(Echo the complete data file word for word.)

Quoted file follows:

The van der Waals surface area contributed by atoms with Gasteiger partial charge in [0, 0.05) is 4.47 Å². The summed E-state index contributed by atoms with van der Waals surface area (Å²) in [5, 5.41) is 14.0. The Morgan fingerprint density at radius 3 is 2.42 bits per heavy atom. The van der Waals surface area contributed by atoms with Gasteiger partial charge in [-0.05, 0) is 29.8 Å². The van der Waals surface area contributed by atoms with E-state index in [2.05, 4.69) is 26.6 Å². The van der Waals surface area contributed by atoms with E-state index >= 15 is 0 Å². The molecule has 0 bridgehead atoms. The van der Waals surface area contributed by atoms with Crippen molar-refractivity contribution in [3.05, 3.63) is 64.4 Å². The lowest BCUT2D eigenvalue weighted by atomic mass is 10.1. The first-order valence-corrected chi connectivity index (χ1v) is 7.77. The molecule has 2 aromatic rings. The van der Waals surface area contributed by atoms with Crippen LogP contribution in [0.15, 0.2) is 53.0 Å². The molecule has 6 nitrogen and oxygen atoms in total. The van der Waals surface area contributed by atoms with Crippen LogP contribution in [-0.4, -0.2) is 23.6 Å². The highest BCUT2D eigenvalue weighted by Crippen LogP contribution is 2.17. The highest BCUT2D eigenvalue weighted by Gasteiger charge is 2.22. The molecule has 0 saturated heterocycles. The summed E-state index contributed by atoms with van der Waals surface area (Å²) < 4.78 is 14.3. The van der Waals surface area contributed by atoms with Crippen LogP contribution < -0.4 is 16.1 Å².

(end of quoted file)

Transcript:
The van der Waals surface area contributed by atoms with Gasteiger partial charge in [0, 0.05) is 4.47 Å². The summed E-state index contributed by atoms with van der Waals surface area (Å²) in [5, 5.41) is 14.0. The Morgan fingerprint density at radius 3 is 2.42 bits per heavy atom. The van der Waals surface area contributed by atoms with Gasteiger partial charge in [-0.05, 0) is 29.8 Å². The van der Waals surface area contributed by atoms with E-state index in [2.05, 4.69) is 26.6 Å². The van der Waals surface area contributed by atoms with E-state index >= 15 is 0 Å². The molecule has 0 bridgehead atoms. The van der Waals surface area contributed by atoms with Crippen molar-refractivity contribution in [3.05, 3.63) is 64.4 Å². The lowest BCUT2D eigenvalue weighted by atomic mass is 10.1. The first-order valence-corrected chi connectivity index (χ1v) is 7.77. The molecule has 2 aromatic rings. The van der Waals surface area contributed by atoms with Crippen LogP contribution in [0.15, 0.2) is 53.0 Å². The molecule has 6 nitrogen and oxygen atoms in total. The van der Waals surface area contributed by atoms with Crippen LogP contribution in [-0.4, -0.2) is 23.6 Å². The highest BCUT2D eigenvalue weighted by Crippen LogP contribution is 2.17. The highest BCUT2D eigenvalue weighted by Gasteiger charge is 2.22. The molecule has 0 saturated heterocycles. The summed E-state index contributed by atoms with van der Waals surface area (Å²) < 4.78 is 14.3. The van der Waals surface area contributed by atoms with Crippen LogP contribution < -0.4 is 16.1 Å².